TORONTO (July 24) — Adopting the age–old cliché that there are two sides to every coin, let’s look at a different side of the Toronto Maple Leafs. This is not to excuse Brendan Shanahan and Kyle Dubas for the salary cap hell they created, but neither have they been able to control every aspect of the crisis. I’ve been all over the Leafs since the playoff embarrassment against Montreal and, in particular, since Shanahan stubbornly followed by telling the world “we’ll get this done” with the current nucleus, despite not a shred of proof. As I look back, however, at a dozen or so blogs in June and July of this year, perhaps my position has been unfairly lop–sided.
So, allow me to try and view the situation, as best I can, through the eyes of Maple Leafs management:
THE NYLANDER–MARNER–MATTHEWS CONTRACTS: It appears to be well–established, given lack of production in the Stanley Cup playoffs, that the Leafs conceded too much salary and cap space to their Big 3 draft picks of 2014–15–16. William Nylander, Mitch Marner and Auston Matthews gobble up $29,505,616 of the cap figure.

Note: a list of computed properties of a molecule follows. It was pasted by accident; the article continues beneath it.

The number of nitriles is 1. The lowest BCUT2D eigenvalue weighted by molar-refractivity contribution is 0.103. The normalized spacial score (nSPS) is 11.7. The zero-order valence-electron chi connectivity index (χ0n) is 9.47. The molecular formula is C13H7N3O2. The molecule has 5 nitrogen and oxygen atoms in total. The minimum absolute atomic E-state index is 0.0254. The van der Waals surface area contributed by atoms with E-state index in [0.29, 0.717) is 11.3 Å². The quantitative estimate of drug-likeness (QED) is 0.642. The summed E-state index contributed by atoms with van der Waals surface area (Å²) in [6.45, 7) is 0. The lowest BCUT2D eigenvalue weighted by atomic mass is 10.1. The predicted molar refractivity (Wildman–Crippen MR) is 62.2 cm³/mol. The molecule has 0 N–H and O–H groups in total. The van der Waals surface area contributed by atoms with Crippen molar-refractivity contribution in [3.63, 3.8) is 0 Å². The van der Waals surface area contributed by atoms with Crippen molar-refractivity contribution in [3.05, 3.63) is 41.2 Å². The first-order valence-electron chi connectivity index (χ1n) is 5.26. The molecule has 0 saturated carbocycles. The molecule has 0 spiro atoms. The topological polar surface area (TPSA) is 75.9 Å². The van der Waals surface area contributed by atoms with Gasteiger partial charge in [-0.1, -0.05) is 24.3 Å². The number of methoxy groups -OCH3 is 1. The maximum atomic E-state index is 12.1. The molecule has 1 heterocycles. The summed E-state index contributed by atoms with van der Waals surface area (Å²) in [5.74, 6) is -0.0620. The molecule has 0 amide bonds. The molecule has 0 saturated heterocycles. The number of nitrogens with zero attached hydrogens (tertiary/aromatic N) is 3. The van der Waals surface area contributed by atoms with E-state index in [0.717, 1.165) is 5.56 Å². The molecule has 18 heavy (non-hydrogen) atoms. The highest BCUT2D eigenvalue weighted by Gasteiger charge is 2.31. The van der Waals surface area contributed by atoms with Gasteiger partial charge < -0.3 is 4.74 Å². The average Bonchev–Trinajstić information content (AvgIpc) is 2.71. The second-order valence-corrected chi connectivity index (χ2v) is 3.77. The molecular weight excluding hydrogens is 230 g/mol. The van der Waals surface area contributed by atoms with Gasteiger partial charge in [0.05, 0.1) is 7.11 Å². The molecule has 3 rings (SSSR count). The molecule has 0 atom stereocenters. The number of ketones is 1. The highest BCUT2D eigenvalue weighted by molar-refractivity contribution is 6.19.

That said, the agents for all three were presented a wonderful gift on July 5, 2017 when the Edmonton Oilers signed Connor McDavid to an eight–year, $100 million contract with an Average Annual Value (AAV or cap hit) of $12.5 million, which kicked in for the 2018–19 season. McDavid, fairly or otherwise, established the negotiating bar for those representing Toronto’s Big 3. And, while none of Nylander, Marner or Matthews can be directly compared to McDavid, they’re at least in the conversation. As such, the agents were successful in pushing the Leafs to maximum figures. In all the discussion of playoff underachievement, what gets lost is the 82–game regular season; the need to accrue enough points to qualify for the Stanley Cup tournament… and to provide fans paying the most–expensive ticket prices in the National Hockey League a heightened level of entertainment. In that regard, the Big 3 have offered commensurate bang for the buck. Matthews ranks among the most–feared shooters in franchise history while Marner’s creativity is off the chart. Given that NHL players are compensated only during the 6½ months of the regular schedule, it’s difficult to argue the Leafs have not received their money’s worth.